Arms and armour
Conservation project profile
What are we conserving?
The display includes muskets, pistols, bayonets and sword blades in trophies, pikes, drums and bandoliers arrayed in impressive repeat patterns high on the walls of the chamber.
At junctures there are wood carved centrepieces by Grinling Gibbons.
Conservation is due to begin in spring 2007
A specialist arms and armour metals conservator and a collections assistant will put inventory tags on each item before removing them from the wall.
The work plan is to proceed around the King’s Guard Chamber panel by panel. Each panel contains anywhere from 350 to 500 pieces of armour.
The pieces will be removed from the King’s Guard Chamber to the conservation laboratory. Here they will be photographed; condition-audited and undergo conservation treatment.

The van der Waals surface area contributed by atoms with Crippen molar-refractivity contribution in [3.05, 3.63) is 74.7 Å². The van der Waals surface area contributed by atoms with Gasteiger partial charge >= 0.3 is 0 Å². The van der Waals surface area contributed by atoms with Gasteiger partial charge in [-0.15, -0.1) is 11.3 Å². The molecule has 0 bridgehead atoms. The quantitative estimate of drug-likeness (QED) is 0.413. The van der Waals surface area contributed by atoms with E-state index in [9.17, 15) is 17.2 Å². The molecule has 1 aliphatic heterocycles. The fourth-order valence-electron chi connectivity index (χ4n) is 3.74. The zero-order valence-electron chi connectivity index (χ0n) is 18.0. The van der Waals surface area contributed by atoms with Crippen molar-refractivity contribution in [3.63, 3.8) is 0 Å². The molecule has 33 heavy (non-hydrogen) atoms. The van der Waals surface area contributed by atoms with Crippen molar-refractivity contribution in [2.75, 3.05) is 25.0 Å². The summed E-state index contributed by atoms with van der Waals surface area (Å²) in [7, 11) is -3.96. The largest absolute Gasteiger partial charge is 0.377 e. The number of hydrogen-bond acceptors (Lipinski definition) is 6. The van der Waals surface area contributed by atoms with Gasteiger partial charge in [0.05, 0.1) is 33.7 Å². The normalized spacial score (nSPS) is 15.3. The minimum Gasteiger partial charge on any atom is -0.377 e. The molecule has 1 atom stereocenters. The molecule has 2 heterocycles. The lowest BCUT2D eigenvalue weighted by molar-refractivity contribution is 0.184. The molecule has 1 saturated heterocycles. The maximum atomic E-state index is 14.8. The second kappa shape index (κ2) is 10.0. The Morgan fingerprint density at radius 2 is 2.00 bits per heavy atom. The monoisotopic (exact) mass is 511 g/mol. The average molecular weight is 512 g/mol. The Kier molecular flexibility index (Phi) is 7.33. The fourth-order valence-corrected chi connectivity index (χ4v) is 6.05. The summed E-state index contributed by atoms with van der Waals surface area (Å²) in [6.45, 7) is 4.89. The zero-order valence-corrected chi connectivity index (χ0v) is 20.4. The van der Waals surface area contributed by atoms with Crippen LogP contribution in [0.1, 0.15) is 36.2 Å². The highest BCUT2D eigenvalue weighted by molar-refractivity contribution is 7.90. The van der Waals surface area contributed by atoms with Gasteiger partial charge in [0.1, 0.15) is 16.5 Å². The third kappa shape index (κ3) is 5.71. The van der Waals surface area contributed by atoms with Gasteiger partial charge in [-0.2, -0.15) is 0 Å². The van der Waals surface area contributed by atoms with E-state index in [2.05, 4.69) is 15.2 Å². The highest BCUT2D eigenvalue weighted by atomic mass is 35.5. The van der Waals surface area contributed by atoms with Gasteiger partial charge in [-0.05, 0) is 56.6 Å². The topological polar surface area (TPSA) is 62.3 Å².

The basic treatment will be to remove old surface coatings and rust. A new coating will then be added to protect the pieces from environmental changes.
Other conservation projects
- Hampton Court’s tapestries: how long will they last?
- Virtual reality for Hampton Court’s tapestries
- Mission impossible: Reigate stone conservation project
- Dust-busters: studying and monitoring dust levels
Palace upkeep is expensive work and as an independent charity, Historic Royal Palaces receives no funding from the Government or the Crown.
We depend on the support of our visitors, members, donors, volunteers and sponsors to help us conserve these wonderful palaces for future generations. Find out how you can support us or become a volunteer.
'Caring for the palaces' articles: